What’s your plan for Fybr?
I joined Fybr in April of 2011. Fybr wasn’t originally in the business of designing sensors, but we realized the future was in ensuring the accuracy of our product. To do that we had to be involved on every level. We set out to build a better sensor and network with some of the best minds in the business. Our most recent focus has been on our next generation sensor and network, the Fybr Parking Sensor 2.0, and on supporting our current installations. We want to put out something that exceeds market expectations and competitor offerings and would rather put it out near perfect than rush to get it to market.
Where is Fybr already at work?
Fybr installed and managed the biggest parking management solution in the world in San Francisco, which is at the cutting edge of using sensors in parking. With more than 8,200 spaces connected to the system as part of SFPark, we helped the city come closer to meeting its target occupancy rate of between 80 and 85 percent. Parking rates themselves have become more responsive to demand, increasing in some places, decreasing in others, and remaining the same in many locations.
What’s the most crucial element of a parking management solution?
You have to get it right. The system needs to be capable of solving for every problem (or “use case”) that could come up, so that the product delivers on expectations and value. We’ve considered everything from standing water to winter conditions to “noise” from streetcar lines and magnetic interference when designing our sensor. We also wanted to create a sensor that is as maintenance-free as possible. Our two-way communication system means the sensor can receive commands remotely, without being touched by human hands. Then we put our people on the street, who fine tune the system until it is right.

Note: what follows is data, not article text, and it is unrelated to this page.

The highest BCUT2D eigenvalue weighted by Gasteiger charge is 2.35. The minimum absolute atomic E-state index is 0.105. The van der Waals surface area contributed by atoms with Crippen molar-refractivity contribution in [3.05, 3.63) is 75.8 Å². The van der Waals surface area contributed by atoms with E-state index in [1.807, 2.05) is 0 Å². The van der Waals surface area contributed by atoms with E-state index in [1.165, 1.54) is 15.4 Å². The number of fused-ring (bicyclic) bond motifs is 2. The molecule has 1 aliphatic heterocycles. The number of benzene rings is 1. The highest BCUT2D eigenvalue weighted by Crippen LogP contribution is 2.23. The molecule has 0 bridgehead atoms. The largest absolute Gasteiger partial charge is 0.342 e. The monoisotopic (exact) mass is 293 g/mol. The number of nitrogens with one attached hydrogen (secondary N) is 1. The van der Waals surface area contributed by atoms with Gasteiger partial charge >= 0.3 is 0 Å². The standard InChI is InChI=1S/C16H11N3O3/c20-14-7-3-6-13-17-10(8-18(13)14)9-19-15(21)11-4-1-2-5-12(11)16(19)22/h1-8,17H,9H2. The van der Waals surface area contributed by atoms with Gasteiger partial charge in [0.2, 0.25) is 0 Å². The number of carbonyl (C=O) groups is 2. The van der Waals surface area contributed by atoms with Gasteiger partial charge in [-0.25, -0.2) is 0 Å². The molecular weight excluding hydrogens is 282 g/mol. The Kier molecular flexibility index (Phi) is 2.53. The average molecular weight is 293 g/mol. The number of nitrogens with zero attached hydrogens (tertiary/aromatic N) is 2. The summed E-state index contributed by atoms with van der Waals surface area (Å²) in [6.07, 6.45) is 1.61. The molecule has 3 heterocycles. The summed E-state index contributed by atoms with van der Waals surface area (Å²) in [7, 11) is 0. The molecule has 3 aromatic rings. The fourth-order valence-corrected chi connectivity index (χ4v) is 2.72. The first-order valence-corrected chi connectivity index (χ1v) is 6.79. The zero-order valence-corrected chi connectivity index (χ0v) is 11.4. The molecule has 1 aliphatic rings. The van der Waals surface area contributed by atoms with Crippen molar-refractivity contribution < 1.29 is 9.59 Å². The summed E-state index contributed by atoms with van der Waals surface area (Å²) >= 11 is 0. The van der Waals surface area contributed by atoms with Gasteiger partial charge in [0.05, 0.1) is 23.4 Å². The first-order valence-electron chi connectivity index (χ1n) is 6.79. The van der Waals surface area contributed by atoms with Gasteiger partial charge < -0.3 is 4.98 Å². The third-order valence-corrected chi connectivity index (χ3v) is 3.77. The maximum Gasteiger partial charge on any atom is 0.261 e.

What’s the benefit of the Fybr system?
The sensor is a great product. It can give planners the ability to see what’s going on and to see the system analytics in real time any time they want. They can also get that data with space-by-space accuracy within moments of a vehicle arriving or leaving. That real time feedback can even allow cities to experiment with game theory to entice some people into parking in certain areas (taking pressure off congested areas) by showing money on the meter. And it’s responsive. If a parking lane turns into a turn lane at a certain point of the day, the sensors can be turned on or off to accommodate that.
What’s next for Fybr?
We’re always looking at what’s next. There are any number of sensors that can run off our network. At Fybr, we are very interested in the “Internet of Things” or IoT – the interactions that happen when everyday items in the world are able to communicate with each other or with people. The sensors we have don’t have to perform just one task. A community might only want a solution for wayfinding, but installing Fybr’s sensor system, which can do that and so much more, is just as economical as a single service sensor offered by competitors. Our system’s network was built to accommodate future sensors as well to satisfy the evolving needs of our customers. We want to bring our service not just to large cities, but communities of all sizes, domestically and internationally. The Fybr parking sensors can be used not only by municipalities, but also by universities, private parking lots, hospitals, large entertainment venues and shopping malls.